More than 500 South African rhinos were killed for their horns in the first six months of this year – that’s nearly three rhinos a day.

Official government statistics show that at least 529 rhinos were killed nationwide between January and the end of June in 2017. Should this killing rate continue unchecked, the final death toll for the year is expected to reach over 1,050 rhinos – almost identical to last year.

Moreover, elephant poaching is an increasing problem, 30 elephants were killed in South Africa’s Kruger National Park in the first six months of 2017.

In spite of this, South Africa’s Environment Minister, Edna Molewa, says the situation is improving. She announced that poaching is down in the Kruger Park, where Network for Animals assists with canine anti-poaching units, but it’s up in other parts of the country, notably Kwa-Zulu Natal. Minister Molewa acknowledges that more needs to be done. “It is clear that more resources are required to address this challenge that we are experiencing in terms of both rhino and elephant poaching,” she said.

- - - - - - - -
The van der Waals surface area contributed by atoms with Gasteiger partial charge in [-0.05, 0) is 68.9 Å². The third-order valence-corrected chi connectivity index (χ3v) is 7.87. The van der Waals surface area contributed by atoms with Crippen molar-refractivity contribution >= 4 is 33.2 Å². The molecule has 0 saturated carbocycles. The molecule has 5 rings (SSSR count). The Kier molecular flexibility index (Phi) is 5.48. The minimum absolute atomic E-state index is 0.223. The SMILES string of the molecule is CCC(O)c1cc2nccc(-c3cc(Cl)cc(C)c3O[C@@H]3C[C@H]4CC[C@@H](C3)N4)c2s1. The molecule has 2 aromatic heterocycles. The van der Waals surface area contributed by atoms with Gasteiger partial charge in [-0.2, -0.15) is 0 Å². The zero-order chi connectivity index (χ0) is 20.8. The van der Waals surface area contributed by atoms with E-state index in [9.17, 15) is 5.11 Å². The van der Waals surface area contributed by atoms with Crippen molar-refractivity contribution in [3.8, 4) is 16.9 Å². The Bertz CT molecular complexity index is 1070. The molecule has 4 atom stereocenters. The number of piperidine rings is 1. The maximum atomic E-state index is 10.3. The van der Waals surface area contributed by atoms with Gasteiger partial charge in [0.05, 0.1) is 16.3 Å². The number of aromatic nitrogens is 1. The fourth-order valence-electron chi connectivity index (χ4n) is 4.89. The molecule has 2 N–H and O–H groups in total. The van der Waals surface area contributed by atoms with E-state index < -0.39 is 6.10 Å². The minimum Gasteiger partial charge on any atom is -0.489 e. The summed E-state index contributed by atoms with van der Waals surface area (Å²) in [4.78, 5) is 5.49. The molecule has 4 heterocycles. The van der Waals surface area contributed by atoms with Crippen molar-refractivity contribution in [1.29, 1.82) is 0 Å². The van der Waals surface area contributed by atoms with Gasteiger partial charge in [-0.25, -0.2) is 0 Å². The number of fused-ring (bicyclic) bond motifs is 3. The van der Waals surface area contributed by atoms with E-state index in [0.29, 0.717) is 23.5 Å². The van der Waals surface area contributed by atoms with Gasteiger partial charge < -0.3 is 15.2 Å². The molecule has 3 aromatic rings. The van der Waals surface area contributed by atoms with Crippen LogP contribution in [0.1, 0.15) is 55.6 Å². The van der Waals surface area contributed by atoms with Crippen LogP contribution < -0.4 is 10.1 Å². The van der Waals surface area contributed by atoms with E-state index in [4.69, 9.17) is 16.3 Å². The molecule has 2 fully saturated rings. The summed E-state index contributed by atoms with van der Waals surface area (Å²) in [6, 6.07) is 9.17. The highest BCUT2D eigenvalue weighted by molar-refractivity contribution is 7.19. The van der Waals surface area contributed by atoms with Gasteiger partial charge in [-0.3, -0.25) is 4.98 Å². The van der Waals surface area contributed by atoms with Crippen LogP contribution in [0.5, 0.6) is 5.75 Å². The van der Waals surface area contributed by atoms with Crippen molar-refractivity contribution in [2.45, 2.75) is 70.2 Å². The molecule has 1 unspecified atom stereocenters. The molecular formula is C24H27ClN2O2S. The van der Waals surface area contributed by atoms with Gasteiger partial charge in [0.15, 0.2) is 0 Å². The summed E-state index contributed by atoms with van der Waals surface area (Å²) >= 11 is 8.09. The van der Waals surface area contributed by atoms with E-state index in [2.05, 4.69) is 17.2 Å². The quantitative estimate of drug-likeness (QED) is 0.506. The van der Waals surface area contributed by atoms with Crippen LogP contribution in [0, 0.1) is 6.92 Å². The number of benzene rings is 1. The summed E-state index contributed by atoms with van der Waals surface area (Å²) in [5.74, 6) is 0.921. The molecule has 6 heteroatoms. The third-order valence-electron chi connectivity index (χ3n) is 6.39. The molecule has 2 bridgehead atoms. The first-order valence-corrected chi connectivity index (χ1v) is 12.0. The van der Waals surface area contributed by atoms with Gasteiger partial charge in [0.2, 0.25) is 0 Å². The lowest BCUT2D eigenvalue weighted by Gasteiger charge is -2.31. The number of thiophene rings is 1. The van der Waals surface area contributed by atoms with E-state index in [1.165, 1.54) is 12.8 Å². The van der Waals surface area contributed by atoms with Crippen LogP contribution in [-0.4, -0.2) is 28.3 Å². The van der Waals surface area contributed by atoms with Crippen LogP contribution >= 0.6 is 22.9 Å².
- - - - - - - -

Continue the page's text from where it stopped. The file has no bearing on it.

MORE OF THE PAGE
David Barritt, NFA’s campaign director, said anti-poaching efforts in the Kruger National Park were becoming more efficient. “The canine anti-poaching units that NFA assists to track poachers and sniff out weapons, do superb work and have significantly helped reduce poaching,” he said.

But he cautioned that the situation remains critical. “South Africa is the last stand for rhinos and elephants,” he said. “If the battle is lost in South Africa then there is no hope at all.” Government seem to finally realise that the survival of these species depends on their actions and there are positive things happening, but the scale of the problem is so huge that much more needs to be done.”